Specifically, s 76(5A) provides that where the case is one involving a householder who believes that another is a trespasser the degree of force is not be regarded as reasonable if it was ‘grossly disproportionate’. In other words, the degree of force will be considered reasonable unless grossly disproportionate. This is different to self defence in non-householder cases where the question will be whether the force was disproportionate.

Key points

  • As the appellant’s case at trial had not involved a belief on the appellant’s part that her partner was a trespasser, and the issue had not arisen at trial, the trial judge was right not to have directed the jury. There had been no evidential basis to raise the ‘householder defence’.
  • In any event, the jury had not believed the appellant’s account of common law self-defence and her conviction was safe.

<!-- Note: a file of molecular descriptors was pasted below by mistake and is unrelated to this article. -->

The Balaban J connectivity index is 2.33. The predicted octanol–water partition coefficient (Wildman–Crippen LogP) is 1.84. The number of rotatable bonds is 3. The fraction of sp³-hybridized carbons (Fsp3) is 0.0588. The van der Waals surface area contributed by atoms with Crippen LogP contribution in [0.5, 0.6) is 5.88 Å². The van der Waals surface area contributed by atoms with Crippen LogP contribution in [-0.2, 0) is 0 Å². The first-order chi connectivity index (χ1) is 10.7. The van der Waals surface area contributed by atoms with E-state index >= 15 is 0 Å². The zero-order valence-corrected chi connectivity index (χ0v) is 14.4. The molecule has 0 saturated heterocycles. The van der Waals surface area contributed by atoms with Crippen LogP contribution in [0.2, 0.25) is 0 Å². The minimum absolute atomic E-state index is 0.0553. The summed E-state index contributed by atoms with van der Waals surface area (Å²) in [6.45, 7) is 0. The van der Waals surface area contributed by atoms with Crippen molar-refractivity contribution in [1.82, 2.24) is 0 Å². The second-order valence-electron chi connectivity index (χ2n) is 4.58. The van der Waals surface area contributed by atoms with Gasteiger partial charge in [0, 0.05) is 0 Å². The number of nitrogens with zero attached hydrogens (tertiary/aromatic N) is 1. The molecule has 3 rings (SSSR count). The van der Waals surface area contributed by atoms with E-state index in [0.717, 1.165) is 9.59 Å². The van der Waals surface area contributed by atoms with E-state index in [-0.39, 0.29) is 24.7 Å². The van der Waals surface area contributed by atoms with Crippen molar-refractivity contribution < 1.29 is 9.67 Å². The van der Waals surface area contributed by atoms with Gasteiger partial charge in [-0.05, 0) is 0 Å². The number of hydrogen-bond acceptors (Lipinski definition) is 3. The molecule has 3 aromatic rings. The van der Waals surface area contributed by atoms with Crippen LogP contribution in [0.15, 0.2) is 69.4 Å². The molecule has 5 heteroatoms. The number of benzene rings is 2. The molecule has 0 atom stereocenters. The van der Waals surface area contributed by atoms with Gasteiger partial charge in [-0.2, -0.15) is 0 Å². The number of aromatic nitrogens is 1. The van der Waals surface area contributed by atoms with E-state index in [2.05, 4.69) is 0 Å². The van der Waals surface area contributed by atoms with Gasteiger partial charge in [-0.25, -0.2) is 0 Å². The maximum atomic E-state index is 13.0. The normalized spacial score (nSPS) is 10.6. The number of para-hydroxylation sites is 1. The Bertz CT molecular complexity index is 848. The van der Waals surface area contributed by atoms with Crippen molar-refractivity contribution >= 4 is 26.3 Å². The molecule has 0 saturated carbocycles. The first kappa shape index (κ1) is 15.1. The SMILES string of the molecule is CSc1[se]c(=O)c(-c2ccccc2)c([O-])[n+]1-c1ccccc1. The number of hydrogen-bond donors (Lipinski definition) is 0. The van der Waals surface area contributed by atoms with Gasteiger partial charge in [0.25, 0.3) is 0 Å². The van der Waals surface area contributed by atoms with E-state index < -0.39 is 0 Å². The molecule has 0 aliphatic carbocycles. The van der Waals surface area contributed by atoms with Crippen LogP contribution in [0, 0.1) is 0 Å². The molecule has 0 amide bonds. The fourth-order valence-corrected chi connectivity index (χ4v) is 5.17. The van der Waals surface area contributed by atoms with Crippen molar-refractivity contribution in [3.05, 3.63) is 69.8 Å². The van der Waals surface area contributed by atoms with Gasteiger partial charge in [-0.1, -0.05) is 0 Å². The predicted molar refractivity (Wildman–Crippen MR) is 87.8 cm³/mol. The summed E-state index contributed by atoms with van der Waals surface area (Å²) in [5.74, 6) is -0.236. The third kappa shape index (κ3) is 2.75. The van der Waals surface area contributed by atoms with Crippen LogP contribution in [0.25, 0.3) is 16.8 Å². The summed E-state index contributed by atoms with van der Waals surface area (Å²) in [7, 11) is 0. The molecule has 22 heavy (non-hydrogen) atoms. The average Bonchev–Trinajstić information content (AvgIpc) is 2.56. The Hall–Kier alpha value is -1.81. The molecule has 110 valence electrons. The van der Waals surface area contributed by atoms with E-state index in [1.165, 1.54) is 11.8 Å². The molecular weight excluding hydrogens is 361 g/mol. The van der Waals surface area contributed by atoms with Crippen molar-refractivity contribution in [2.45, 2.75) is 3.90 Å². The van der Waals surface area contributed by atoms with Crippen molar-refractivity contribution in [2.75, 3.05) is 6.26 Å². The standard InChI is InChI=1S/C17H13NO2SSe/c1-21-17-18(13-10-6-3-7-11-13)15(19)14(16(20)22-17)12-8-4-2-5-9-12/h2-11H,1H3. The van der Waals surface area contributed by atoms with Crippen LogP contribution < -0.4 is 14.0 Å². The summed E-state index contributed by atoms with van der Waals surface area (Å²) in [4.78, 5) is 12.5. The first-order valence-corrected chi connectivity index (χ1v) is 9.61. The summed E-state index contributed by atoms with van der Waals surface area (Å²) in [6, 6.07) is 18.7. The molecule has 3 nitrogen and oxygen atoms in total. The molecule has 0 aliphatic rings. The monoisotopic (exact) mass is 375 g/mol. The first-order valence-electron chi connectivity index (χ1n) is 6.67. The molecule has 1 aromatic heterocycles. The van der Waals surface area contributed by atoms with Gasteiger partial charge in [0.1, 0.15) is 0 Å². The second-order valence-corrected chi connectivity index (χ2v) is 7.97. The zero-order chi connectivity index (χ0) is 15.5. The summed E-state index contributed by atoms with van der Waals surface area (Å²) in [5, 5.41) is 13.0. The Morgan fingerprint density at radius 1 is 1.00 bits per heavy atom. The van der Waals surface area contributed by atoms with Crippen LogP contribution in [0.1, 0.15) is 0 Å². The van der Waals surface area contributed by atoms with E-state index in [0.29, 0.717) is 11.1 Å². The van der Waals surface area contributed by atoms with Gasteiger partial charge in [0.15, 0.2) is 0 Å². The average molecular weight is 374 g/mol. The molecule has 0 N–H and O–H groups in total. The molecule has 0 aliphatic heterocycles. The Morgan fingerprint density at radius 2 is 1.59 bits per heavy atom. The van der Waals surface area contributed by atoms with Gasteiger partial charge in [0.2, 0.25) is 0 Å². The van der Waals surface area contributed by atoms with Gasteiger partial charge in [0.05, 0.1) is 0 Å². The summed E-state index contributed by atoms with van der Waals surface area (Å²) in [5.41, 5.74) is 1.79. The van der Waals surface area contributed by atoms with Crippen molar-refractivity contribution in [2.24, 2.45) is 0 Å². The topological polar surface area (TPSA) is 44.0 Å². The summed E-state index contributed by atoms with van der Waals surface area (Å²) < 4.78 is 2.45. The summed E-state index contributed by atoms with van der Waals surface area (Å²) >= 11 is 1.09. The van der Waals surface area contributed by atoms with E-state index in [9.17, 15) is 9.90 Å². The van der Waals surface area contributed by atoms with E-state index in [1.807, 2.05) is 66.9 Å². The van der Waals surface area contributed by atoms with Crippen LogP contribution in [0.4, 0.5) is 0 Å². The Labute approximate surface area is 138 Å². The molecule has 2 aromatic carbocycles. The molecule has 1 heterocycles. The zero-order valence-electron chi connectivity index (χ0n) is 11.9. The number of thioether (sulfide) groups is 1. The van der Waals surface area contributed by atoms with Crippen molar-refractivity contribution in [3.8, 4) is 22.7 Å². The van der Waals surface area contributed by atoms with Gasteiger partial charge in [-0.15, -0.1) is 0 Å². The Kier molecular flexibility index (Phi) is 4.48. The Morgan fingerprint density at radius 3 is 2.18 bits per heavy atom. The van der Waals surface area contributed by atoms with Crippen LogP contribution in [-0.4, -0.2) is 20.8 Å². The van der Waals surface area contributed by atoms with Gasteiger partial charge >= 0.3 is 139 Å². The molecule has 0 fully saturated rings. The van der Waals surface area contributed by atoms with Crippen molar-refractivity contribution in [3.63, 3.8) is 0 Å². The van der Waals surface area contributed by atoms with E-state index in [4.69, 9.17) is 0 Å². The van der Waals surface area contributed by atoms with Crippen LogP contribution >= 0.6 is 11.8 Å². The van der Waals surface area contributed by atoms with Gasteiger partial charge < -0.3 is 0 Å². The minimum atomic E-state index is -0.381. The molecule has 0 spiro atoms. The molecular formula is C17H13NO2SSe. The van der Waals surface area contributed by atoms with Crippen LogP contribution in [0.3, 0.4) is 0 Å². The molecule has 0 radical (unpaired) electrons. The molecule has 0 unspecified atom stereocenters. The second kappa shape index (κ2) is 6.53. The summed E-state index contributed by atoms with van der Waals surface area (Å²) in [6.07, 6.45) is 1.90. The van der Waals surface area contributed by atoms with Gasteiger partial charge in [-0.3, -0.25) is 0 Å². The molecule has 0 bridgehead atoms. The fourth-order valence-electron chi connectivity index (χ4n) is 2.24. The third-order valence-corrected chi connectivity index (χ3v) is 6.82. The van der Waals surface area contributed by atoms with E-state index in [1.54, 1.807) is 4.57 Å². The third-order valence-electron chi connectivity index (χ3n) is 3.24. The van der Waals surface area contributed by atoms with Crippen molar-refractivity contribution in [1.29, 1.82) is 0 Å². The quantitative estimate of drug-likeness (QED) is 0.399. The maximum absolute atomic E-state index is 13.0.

• The requirements for raising the householder defence are as set out in s 76 Criminal Justice and Immigration Act 2008.

Sexual offences, ‘suspicion’ and dangerousness

In R v Hussain [2022] EWCA Crim 1328 the appellant had been convicted after trial of two offences of rape. He was sentenced on each count to twelve years’ custody and extended licence of three years, amounting to a total extended sentence on each count of fifteen years’ custody.

Key points

  • The sentencing judge had erred in law by finding dangerousness based to a significant degree on his ‘gravest suspicion’ that the appellant had committed other sexual offences [14]. Without previous convictions or supporting evidence, the judge ought to have sentenced the appellant on the basis that this conviction was his first relating to a sexual offence [20].
  • However, looking only at the present offences, the Court of Appeal considered there to be particular concerns about the appellant’s risk to others and dismissed the appeal against sentence.